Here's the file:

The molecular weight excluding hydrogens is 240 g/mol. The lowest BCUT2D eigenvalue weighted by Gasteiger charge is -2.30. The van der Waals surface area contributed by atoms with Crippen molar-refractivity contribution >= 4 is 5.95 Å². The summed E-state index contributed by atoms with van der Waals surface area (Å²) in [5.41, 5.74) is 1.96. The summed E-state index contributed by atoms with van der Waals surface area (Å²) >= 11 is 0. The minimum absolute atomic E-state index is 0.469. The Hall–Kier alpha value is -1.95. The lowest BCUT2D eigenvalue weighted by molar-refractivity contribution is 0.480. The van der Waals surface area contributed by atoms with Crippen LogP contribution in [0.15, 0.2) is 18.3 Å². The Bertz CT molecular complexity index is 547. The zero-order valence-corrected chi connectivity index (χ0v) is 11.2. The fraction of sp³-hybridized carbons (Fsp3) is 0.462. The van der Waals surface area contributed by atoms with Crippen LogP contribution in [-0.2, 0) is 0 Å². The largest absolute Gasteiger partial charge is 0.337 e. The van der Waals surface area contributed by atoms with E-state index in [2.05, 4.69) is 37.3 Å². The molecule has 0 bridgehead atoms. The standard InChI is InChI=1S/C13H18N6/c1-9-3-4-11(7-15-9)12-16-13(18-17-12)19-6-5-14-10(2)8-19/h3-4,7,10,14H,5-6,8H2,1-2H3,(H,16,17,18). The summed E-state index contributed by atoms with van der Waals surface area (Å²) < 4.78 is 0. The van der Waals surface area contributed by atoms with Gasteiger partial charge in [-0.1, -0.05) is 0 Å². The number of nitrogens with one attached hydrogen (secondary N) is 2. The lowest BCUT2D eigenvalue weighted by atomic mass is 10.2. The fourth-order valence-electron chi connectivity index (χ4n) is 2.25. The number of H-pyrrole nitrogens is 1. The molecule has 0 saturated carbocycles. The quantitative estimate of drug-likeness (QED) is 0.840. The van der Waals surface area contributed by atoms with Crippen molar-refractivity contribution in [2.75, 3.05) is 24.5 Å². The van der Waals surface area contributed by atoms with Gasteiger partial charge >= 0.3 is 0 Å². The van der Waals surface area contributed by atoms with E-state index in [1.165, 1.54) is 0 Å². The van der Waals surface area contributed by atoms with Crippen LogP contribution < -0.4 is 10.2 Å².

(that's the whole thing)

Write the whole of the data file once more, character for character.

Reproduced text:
The molecular weight excluding hydrogens is 240 g/mol. The lowest BCUT2D eigenvalue weighted by Gasteiger charge is -2.30. The van der Waals surface area contributed by atoms with Crippen molar-refractivity contribution >= 4 is 5.95 Å². The summed E-state index contributed by atoms with van der Waals surface area (Å²) in [5.41, 5.74) is 1.96. The summed E-state index contributed by atoms with van der Waals surface area (Å²) >= 11 is 0. The minimum absolute atomic E-state index is 0.469. The Hall–Kier alpha value is -1.95. The lowest BCUT2D eigenvalue weighted by molar-refractivity contribution is 0.480. The van der Waals surface area contributed by atoms with Crippen LogP contribution in [0.15, 0.2) is 18.3 Å². The Bertz CT molecular complexity index is 547. The zero-order valence-corrected chi connectivity index (χ0v) is 11.2. The fraction of sp³-hybridized carbons (Fsp3) is 0.462. The van der Waals surface area contributed by atoms with Crippen LogP contribution in [-0.2, 0) is 0 Å². The largest absolute Gasteiger partial charge is 0.337 e. The van der Waals surface area contributed by atoms with E-state index in [2.05, 4.69) is 37.3 Å². The molecule has 0 bridgehead atoms. The standard InChI is InChI=1S/C13H18N6/c1-9-3-4-11(7-15-9)12-16-13(18-17-12)19-6-5-14-10(2)8-19/h3-4,7,10,14H,5-6,8H2,1-2H3,(H,16,17,18). The summed E-state index contributed by atoms with van der Waals surface area (Å²) < 4.78 is 0. The van der Waals surface area contributed by atoms with Gasteiger partial charge in [-0.1, -0.05) is 0 Å². The number of nitrogens with one attached hydrogen (secondary N) is 2. The lowest BCUT2D eigenvalue weighted by atomic mass is 10.2. The fourth-order valence-electron chi connectivity index (χ4n) is 2.25. The number of H-pyrrole nitrogens is 1. The molecule has 0 saturated carbocycles. The quantitative estimate of drug-likeness (QED) is 0.840. The van der Waals surface area contributed by atoms with Crippen molar-refractivity contribution in [2.75, 3.05) is 24.5 Å². The van der Waals surface area contributed by atoms with Gasteiger partial charge >= 0.3 is 0 Å². The van der Waals surface area contributed by atoms with E-state index in [1.165, 1.54) is 0 Å². The van der Waals surface area contributed by atoms with Crippen LogP contribution < -0.4 is 10.2 Å².